• Build pedestrian refuge islands at the intersections with Menomenee and Wisconsin
  • Hire crossing guards for high-foot-traffic days like farmers’ markets and the Air and Water Show
  • Add runner-friendly crushed limestone surfaces to the paths that parallel Clark in Lincoln Park

Transit Users

  • Convert two of the travel lanes to dedicated bus lanes for bus rapid transit
  • Implement bus-priority traffic signals
  • Add concrete bus stop islands to facilitate boarding


  • Convert travel lanes to bike lanes, possibly a Dearborn-style two-way protected lanes with bike-specific traffic signals
  • Widen Stockton Drive, which runs parallel to Clark through Lincoln Park, to make room for bike lanes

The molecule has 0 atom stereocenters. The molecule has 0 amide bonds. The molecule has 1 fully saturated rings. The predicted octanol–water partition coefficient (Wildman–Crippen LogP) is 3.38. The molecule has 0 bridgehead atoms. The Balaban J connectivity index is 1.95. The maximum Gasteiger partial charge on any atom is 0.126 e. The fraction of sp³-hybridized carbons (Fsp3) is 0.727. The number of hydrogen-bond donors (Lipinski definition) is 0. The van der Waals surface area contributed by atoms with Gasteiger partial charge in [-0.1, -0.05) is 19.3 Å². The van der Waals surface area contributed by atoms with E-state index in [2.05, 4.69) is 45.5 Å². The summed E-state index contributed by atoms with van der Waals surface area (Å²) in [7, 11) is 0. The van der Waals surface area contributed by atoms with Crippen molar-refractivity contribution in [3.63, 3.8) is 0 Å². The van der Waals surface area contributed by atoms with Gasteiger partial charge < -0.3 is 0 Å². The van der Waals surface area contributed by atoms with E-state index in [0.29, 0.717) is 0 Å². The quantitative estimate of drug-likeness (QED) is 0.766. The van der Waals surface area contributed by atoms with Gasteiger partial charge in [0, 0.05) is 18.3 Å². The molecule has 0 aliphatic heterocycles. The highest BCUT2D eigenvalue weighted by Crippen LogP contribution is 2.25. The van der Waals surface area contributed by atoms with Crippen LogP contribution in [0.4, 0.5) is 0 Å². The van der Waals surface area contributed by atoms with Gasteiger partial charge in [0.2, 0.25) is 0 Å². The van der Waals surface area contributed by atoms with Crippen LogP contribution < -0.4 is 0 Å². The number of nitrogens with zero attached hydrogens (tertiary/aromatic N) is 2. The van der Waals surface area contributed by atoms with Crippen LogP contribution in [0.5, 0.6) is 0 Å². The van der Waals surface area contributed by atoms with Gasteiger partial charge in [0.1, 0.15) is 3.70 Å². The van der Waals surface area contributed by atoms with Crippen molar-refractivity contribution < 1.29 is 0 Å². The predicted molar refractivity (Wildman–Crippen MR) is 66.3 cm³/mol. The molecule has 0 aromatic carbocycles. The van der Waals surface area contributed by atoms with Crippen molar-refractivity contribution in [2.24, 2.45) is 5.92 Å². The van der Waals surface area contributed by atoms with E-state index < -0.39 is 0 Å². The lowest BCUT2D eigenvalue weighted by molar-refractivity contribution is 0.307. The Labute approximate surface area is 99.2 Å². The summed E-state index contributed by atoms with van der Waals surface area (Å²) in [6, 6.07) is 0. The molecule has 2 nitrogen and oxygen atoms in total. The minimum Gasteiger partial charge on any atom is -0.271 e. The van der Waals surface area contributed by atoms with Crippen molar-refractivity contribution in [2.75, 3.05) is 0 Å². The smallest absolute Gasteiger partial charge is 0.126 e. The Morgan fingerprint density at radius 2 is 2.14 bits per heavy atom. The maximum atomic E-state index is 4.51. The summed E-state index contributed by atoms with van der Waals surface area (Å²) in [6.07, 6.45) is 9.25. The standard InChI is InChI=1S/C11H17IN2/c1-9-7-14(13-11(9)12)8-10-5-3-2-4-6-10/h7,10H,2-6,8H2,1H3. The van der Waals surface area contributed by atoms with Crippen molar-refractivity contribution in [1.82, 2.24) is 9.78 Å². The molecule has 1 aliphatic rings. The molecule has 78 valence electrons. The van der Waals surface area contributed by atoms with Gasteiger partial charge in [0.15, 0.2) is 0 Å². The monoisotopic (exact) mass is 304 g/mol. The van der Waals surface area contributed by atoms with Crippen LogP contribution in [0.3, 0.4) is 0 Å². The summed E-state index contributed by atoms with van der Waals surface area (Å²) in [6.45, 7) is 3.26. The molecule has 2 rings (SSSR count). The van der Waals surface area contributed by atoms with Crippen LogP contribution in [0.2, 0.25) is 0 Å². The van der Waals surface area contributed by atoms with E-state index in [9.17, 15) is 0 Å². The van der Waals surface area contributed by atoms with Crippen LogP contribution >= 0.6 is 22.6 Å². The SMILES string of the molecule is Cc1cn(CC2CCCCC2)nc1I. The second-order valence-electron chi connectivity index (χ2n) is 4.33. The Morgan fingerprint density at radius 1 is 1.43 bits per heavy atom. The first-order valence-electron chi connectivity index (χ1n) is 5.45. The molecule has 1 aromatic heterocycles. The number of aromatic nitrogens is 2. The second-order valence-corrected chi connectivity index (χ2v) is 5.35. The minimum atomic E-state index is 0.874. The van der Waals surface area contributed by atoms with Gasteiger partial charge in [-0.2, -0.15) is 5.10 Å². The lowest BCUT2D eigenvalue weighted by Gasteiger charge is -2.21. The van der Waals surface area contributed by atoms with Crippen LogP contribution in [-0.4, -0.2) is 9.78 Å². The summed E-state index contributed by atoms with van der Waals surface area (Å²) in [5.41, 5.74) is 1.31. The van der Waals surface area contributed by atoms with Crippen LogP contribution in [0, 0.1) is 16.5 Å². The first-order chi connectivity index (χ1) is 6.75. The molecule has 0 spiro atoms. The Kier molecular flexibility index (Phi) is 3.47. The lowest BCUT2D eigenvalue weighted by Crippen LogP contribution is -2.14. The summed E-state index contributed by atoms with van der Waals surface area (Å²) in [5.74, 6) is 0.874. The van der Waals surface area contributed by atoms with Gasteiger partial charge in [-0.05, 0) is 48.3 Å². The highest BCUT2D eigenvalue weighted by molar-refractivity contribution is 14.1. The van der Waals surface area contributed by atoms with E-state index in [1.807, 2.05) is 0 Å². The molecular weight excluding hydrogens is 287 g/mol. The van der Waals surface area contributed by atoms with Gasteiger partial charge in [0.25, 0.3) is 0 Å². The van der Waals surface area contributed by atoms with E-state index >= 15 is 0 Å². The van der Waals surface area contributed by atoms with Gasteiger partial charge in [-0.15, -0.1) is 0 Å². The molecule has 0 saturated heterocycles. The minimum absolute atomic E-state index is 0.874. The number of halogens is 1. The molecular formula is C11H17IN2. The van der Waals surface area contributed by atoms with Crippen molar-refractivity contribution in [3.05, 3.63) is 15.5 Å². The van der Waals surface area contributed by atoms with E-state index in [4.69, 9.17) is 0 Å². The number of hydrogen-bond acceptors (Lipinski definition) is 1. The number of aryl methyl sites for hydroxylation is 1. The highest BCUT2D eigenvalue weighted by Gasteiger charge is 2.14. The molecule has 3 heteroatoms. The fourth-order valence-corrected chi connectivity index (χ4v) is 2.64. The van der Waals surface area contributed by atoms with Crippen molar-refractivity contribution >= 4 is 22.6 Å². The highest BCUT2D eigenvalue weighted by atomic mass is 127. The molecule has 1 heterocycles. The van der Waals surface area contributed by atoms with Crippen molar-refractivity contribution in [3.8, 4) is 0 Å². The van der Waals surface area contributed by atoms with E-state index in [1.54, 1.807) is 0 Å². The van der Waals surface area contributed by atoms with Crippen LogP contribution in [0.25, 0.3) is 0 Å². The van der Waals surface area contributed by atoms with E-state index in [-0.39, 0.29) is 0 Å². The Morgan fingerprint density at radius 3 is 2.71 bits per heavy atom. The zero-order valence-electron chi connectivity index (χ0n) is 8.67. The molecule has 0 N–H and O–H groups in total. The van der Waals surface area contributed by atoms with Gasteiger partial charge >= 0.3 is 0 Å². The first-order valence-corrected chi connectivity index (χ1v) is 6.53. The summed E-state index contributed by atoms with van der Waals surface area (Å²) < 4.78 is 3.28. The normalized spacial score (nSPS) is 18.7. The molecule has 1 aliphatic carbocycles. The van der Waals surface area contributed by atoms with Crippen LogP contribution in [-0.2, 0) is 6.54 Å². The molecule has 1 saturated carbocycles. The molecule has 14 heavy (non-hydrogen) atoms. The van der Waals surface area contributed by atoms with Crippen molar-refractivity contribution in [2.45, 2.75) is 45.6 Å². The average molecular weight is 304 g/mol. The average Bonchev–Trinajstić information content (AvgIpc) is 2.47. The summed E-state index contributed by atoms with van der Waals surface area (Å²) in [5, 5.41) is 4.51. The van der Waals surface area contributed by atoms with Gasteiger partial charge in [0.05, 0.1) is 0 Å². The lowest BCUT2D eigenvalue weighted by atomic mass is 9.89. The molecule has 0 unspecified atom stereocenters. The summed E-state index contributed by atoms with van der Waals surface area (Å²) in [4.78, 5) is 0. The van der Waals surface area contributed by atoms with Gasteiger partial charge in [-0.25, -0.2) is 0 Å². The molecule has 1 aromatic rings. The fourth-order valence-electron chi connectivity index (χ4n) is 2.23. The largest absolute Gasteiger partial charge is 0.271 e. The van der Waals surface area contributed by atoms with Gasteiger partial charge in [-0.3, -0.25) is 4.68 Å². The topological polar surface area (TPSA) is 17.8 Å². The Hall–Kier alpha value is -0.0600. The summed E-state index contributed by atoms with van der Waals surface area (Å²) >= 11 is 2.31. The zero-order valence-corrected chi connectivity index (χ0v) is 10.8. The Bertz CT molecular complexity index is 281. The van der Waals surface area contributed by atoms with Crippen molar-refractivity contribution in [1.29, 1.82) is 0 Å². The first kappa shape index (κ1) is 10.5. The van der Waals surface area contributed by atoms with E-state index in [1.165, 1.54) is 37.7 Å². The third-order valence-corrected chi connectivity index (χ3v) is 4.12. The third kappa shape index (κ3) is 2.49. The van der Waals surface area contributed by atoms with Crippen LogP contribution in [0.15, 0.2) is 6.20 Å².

• Divide the sidewalk on the east side of Clark, next to the park, into three lanes: two for cyclists and one for joggers

Other ideas

  • Increase traffic law enforcement
  • Add planters and landscaping

At the end of the meeting, representatives from the 43rd Ward, Bike Walk Lincoln Park, the Chicago History Museum, the Moody Church, and a local business provided some final thoughts, largely centered around improving conditions for pedestrians. The rep from the museum said that visitors and the elderly routinely experience “derailment” at the convoluted LaSalle Street intersection. The speakers mentioned the need to create a safer, more functional, more pleasant Clark Street, one where removing excess travel lanes and calming traffic will simplify access to local destinations so that businesses can thrive.